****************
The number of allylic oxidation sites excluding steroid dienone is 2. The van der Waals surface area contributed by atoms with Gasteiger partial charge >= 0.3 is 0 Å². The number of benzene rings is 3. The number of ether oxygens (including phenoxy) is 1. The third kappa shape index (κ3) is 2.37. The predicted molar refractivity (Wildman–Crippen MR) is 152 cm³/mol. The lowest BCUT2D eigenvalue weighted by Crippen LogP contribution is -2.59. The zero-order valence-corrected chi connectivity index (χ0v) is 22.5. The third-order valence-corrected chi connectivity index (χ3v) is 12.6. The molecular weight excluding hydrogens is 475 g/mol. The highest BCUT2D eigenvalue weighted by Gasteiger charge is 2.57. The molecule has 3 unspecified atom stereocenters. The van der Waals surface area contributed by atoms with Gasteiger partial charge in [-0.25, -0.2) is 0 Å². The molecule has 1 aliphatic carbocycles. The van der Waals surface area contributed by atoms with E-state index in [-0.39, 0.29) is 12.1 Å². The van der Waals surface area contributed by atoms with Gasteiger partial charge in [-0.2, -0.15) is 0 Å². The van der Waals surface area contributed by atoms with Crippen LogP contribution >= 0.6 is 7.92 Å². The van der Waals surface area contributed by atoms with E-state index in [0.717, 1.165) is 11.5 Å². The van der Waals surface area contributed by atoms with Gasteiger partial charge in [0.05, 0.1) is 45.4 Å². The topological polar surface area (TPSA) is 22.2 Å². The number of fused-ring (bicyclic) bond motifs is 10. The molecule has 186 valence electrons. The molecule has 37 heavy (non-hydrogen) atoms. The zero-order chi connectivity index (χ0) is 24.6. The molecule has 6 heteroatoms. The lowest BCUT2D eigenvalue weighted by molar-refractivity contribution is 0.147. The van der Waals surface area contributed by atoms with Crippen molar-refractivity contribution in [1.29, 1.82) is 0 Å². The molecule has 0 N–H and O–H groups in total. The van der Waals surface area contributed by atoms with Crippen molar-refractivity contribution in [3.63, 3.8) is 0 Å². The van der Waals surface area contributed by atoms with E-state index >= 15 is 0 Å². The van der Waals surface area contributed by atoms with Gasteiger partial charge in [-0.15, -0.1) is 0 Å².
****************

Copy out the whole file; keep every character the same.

The number of allylic oxidation sites excluding steroid dienone is 2. The van der Waals surface area contributed by atoms with Gasteiger partial charge >= 0.3 is 0 Å². The number of benzene rings is 3. The number of ether oxygens (including phenoxy) is 1. The third kappa shape index (κ3) is 2.37. The predicted molar refractivity (Wildman–Crippen MR) is 152 cm³/mol. The lowest BCUT2D eigenvalue weighted by Crippen LogP contribution is -2.59. The zero-order valence-corrected chi connectivity index (χ0v) is 22.5. The third-order valence-corrected chi connectivity index (χ3v) is 12.6. The molecular weight excluding hydrogens is 475 g/mol. The highest BCUT2D eigenvalue weighted by Gasteiger charge is 2.57. The molecule has 3 unspecified atom stereocenters. The van der Waals surface area contributed by atoms with Gasteiger partial charge in [-0.25, -0.2) is 0 Å². The molecule has 1 aliphatic carbocycles. The van der Waals surface area contributed by atoms with E-state index in [-0.39, 0.29) is 12.1 Å². The van der Waals surface area contributed by atoms with Gasteiger partial charge in [-0.2, -0.15) is 0 Å². The van der Waals surface area contributed by atoms with Crippen LogP contribution >= 0.6 is 7.92 Å². The van der Waals surface area contributed by atoms with E-state index in [0.717, 1.165) is 11.5 Å². The van der Waals surface area contributed by atoms with Gasteiger partial charge in [0.05, 0.1) is 45.4 Å². The topological polar surface area (TPSA) is 22.2 Å². The number of fused-ring (bicyclic) bond motifs is 10. The molecule has 186 valence electrons. The molecule has 37 heavy (non-hydrogen) atoms. The zero-order chi connectivity index (χ0) is 24.6. The molecule has 6 heteroatoms. The lowest BCUT2D eigenvalue weighted by molar-refractivity contribution is 0.147. The van der Waals surface area contributed by atoms with Crippen molar-refractivity contribution in [1.29, 1.82) is 0 Å². The molecule has 0 N–H and O–H groups in total. The van der Waals surface area contributed by atoms with Crippen molar-refractivity contribution in [3.63, 3.8) is 0 Å². The van der Waals surface area contributed by atoms with E-state index >= 15 is 0 Å². The van der Waals surface area contributed by atoms with Gasteiger partial charge in [-0.15, -0.1) is 0 Å².